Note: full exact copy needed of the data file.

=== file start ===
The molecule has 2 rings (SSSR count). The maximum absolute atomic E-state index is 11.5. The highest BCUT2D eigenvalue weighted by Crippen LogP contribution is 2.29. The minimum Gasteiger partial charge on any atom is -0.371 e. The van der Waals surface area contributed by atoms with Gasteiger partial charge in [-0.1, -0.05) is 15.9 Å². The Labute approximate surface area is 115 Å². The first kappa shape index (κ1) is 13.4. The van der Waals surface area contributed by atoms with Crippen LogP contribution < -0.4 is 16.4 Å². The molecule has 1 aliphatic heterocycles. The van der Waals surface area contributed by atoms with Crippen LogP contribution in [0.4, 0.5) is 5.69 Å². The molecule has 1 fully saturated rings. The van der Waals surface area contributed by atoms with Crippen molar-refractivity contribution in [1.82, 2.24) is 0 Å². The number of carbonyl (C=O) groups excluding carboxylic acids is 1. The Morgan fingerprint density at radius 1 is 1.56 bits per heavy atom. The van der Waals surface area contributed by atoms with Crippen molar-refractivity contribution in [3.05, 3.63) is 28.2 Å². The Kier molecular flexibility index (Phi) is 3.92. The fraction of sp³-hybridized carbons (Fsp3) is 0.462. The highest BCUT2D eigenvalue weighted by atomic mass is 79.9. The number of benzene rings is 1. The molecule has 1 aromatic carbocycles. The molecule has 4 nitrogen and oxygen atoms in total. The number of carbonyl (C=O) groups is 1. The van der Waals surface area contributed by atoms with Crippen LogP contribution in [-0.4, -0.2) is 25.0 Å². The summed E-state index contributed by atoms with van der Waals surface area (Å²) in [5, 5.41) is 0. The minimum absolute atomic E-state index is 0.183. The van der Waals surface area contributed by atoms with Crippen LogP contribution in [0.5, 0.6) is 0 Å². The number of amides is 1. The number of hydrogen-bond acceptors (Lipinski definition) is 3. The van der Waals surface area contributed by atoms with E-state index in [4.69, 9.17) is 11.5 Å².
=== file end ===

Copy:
The molecule has 2 rings (SSSR count). The maximum absolute atomic E-state index is 11.5. The highest BCUT2D eigenvalue weighted by Crippen LogP contribution is 2.29. The minimum Gasteiger partial charge on any atom is -0.371 e. The van der Waals surface area contributed by atoms with Gasteiger partial charge in [-0.1, -0.05) is 15.9 Å². The Labute approximate surface area is 115 Å². The first kappa shape index (κ1) is 13.4. The van der Waals surface area contributed by atoms with Crippen LogP contribution < -0.4 is 16.4 Å². The molecule has 1 aliphatic heterocycles. The van der Waals surface area contributed by atoms with Crippen LogP contribution in [0.4, 0.5) is 5.69 Å². The molecule has 1 fully saturated rings. The van der Waals surface area contributed by atoms with Crippen molar-refractivity contribution in [1.82, 2.24) is 0 Å². The number of carbonyl (C=O) groups excluding carboxylic acids is 1. The Morgan fingerprint density at radius 1 is 1.56 bits per heavy atom. The van der Waals surface area contributed by atoms with Crippen molar-refractivity contribution in [3.05, 3.63) is 28.2 Å². The Kier molecular flexibility index (Phi) is 3.92. The fraction of sp³-hybridized carbons (Fsp3) is 0.462. The highest BCUT2D eigenvalue weighted by atomic mass is 79.9. The number of benzene rings is 1. The molecule has 1 aromatic carbocycles. The molecule has 4 nitrogen and oxygen atoms in total. The number of carbonyl (C=O) groups is 1. The van der Waals surface area contributed by atoms with Crippen LogP contribution in [-0.4, -0.2) is 25.0 Å². The summed E-state index contributed by atoms with van der Waals surface area (Å²) in [5, 5.41) is 0. The minimum absolute atomic E-state index is 0.183. The van der Waals surface area contributed by atoms with Crippen LogP contribution in [0.5, 0.6) is 0 Å². The number of amides is 1. The number of hydrogen-bond acceptors (Lipinski definition) is 3. The van der Waals surface area contributed by atoms with E-state index in [4.69, 9.17) is 11.5 Å².